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12 Favorite Advent Pop Songs



Tom Hoopes - published on 12/01/14

What's on your playlist?

It is Advent, and time to face the problem Catholics face every year: How do you live a season of penance while everyone around you is celebrating a season of excess? The Church calls for “sobriety and joyous simplicity and concern for the poor.” The world calls for “much mistle-toeing” and “kids jingle-belling and everyone telling you ‘Be of good cheer!’”

My wife, April, and I offer several strategies over at the National Catholic Register for dealing with Advent. But in the age of digital music, I have a secret weapon on my iPhone: two Christmas playlists.

One Christmas playlist has actual Christmas music on it. The other is my Advent Christmas playlist, which has popular music taken mostly from artists’ Christmas collections, but appropriate for Advent. It therefore works as music to wrap Christmas gifts by, without crossing the line into being Christmas music, exactly. Here are my 12 favorites.

Let There Be Peace on Earth, Harry Connick Jr.
In my childhood, Frank Sinatra and Nat King Cole were the voices of Christmas, because my parents liked them. For my children, Harry Connick Jr. will be the voice of Christmas, because April and I like him. He includes this hymn which is from the 1970s but is not so bad and strikes an important Advent note of personal reform of life.

Ave Maria, Michael Buble
Harry Connick Jr. also does Ave Maria, but we prefer Buble’s. The Church instructs us to wait for Christ with Mary, and the angel’s mysterious greeting, recounted in the words of the Hail Mary prayer, is the best way to do so.

O Come O Come Emmanuel, Pentatonix
There are several great versions of this quintessential Advent hymn. Enya has a slow haunting one; Francesca Battistella has a bit more upbeat one, with heavy instrumentation. This one by the currently hot a cappella group Pentatonix is probably the most kid-pleasing.

Gabriel’s Message, Sting
This Basque folk carol touches on the signs leading up to Christmas, and whets the appetite for concert and choral music.

Come Thou Long Expected Jesus, Red Mountain Church
There are several “contemporary Christian pop” versions of this song. We like this slightly countrified one. The family can relate to the “long-expectedness” of Jesus as the kids wait and wait and wait for Christmas.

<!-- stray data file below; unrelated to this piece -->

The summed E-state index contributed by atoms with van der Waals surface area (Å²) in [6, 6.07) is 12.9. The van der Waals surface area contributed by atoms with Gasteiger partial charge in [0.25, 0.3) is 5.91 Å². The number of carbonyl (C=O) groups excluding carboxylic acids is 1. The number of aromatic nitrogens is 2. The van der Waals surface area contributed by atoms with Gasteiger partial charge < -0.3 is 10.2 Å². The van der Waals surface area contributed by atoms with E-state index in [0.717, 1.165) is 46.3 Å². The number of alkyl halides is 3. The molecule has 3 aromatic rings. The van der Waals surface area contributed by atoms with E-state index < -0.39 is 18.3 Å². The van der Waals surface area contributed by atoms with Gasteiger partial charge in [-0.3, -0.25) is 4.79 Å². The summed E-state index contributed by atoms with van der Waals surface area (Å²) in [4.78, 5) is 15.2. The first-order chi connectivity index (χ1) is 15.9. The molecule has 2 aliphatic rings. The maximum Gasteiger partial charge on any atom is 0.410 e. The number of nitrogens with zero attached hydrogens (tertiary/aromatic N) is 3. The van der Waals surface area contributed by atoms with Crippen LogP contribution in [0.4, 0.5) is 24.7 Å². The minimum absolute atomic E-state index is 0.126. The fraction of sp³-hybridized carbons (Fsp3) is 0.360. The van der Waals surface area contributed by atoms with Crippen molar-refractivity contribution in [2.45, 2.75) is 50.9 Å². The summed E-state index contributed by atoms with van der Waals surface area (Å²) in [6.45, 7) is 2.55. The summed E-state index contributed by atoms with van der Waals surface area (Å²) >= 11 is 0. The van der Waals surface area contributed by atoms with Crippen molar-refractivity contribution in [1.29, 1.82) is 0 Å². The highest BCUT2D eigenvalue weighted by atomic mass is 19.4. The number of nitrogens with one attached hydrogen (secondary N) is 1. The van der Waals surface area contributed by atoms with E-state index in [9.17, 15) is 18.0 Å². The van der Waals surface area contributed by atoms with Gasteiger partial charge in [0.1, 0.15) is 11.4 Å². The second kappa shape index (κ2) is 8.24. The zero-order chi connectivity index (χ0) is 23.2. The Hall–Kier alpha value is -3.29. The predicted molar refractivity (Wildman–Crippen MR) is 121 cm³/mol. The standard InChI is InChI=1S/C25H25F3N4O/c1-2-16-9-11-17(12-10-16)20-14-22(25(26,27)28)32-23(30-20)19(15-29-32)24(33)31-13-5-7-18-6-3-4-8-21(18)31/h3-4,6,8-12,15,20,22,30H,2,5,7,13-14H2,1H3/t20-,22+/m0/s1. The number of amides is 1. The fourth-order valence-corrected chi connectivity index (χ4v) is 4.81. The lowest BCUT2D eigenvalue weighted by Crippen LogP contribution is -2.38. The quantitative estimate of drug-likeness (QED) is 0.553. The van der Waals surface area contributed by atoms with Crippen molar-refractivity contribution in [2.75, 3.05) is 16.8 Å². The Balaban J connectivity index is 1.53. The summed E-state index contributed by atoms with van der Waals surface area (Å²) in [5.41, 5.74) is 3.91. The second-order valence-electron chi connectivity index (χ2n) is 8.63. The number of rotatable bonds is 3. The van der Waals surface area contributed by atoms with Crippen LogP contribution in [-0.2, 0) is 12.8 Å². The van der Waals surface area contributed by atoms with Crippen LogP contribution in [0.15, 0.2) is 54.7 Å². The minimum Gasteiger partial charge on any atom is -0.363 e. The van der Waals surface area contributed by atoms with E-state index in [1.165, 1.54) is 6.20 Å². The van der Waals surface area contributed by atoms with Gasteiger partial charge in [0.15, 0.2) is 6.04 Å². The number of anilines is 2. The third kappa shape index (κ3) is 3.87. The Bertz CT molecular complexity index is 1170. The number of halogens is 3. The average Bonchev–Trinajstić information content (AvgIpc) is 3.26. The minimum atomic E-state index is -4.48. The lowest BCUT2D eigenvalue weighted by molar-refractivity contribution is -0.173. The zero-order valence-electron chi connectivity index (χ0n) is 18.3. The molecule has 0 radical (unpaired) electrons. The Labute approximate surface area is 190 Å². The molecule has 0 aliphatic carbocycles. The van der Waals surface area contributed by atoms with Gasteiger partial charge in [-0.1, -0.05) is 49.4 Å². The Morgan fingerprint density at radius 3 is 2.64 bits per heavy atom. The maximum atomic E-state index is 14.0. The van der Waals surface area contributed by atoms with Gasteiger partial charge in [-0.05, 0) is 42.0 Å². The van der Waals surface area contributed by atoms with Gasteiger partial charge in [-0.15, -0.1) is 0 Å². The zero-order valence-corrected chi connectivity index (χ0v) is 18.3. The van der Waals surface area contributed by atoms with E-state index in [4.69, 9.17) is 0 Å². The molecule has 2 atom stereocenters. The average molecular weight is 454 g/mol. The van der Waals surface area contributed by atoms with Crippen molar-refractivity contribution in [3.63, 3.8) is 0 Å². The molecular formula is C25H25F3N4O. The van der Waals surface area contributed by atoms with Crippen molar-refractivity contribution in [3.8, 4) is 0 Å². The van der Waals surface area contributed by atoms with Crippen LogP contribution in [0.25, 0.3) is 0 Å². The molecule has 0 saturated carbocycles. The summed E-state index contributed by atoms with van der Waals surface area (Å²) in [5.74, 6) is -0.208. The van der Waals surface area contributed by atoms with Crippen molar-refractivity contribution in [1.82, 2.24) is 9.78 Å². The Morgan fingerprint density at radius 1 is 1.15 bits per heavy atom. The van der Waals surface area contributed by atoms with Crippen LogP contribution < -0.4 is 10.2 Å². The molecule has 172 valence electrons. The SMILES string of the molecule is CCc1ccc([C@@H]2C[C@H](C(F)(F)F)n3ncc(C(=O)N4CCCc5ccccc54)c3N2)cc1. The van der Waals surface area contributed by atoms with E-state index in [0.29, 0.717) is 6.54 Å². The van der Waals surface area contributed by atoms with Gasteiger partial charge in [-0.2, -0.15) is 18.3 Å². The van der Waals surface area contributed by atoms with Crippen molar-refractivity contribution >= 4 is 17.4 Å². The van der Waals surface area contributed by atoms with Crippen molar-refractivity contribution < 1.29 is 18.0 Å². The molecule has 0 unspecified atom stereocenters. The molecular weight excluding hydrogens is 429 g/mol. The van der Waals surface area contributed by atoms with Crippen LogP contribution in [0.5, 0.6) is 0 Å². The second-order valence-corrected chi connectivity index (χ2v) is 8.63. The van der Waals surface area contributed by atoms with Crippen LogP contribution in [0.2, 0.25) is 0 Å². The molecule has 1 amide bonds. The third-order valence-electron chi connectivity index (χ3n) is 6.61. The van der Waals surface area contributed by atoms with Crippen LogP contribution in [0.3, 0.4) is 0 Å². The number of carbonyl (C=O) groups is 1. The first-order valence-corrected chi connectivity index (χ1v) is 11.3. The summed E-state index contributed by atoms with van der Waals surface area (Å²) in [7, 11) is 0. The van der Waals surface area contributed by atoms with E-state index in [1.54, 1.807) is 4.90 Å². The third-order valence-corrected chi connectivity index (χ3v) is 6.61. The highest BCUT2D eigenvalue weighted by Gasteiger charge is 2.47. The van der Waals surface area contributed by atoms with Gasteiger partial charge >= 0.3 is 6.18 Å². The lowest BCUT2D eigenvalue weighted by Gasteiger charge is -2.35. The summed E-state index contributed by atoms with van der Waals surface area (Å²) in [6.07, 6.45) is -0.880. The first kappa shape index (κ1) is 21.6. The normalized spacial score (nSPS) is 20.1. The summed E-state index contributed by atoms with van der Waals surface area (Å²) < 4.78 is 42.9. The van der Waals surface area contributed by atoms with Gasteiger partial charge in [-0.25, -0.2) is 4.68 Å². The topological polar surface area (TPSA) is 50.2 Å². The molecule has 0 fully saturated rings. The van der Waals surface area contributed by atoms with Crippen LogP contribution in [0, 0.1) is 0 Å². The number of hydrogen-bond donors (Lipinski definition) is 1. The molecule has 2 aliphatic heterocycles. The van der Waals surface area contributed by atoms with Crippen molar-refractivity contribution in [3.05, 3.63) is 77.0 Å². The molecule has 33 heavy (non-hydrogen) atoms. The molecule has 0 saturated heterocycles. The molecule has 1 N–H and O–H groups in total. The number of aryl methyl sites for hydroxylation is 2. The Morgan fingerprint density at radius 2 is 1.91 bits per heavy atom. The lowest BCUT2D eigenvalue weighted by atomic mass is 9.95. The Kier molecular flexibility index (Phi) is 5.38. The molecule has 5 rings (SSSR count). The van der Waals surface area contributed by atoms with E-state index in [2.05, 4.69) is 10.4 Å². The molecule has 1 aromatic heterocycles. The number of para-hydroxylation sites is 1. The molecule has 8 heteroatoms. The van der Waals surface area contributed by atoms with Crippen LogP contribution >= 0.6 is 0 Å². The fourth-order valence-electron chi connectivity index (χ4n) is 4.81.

Let All Mortal Flesh Keep Silence – Colin Raye
This has long been one of my favorite hymns in choral versions, and it is appropriate for many seasons. I couldn’t resist grabbing the Colin Raye version when the Catholic country star released his religious CD a few years ago.

Miracle of the Rosary – Elvis Presley
The Vatican directory on popular piety recommends rediscovering the rosary during Advent. Who better than the King of Rock and Roll to recommend it? This is a surprising song bordering on self-parody, but it nonetheless serves to make saying the rosary sound cool.

Mary Did You Know, Kenny Rogers and Wynonna Judd
Pentantonix has the new, cool version of this song. Cee Lo Green and Rascal Flatts also have versions. But how can you go wrong with Kenny and Wynonna?

Prepare Ye the Way of the Lord – Godspell
A very apt song for Advent, this John the Baptist feature fits well with readings we hear at Mass, along with two others from the musical: Save the People, about the longing for the Messiah, and On the Willows about the Babylonian exile.

What If God Was One Of Us? Glee
I can’t listen to any version of this Joan Osborne song without thinking of a story Mark Shea tells. A co-worker of his commenting on this song and said, “Wouldn’t that be a cool idea for a story!” without realizing that this was in fact the Christian story. It’s a good way to raise the same question in our minds during Advent.

In Like a Lion (Always Winter), Relient K
This Relient K song was inspired by C.S. Lewis’ The Lion, the Witch and the Wardrobe in which the wicked witch has made it such that it is always winter but never Christmas. It is a great metaphor for what the wait for the messiah was (and what the waiting for his return is): a feeling as if all time is out of joint without him.

I Hate Christmas Parties, Relient K
While we’re on the subject of Relient K, “I Hate Christmas Parties” is a great secular song of theirs. It is a broken-heart love song in a Christmas setting, but the title fits how Catholics can feel about many of the premature Christmas celebrations we see around us.

And I must admit, I have other secular songs on my Advent Christmas Playlist. In this I follow my brother’s example. He is often called upon to play piano at social gatherings and refuses to play Christmas songs until Christmas, but sees no problem playing “Jingle Bells,” “Let it Snow” and other nonreligious songs about winter.

My playlist features sad secular songs that look to Christmas with longing: "I’ll Be Home for Christmas," "Blue Christmas," "White Christmas," "Christmas Dreaming," and even "All I Want for Christmas Is You." 

For that last one, I tell the kids who the “You” is that we want for Christmas. It’s Jesus, of course.

Tom Hoopesis writer-in-residence at Benedictine College in Atchison, Kansas.

AdventChristmasPop Music
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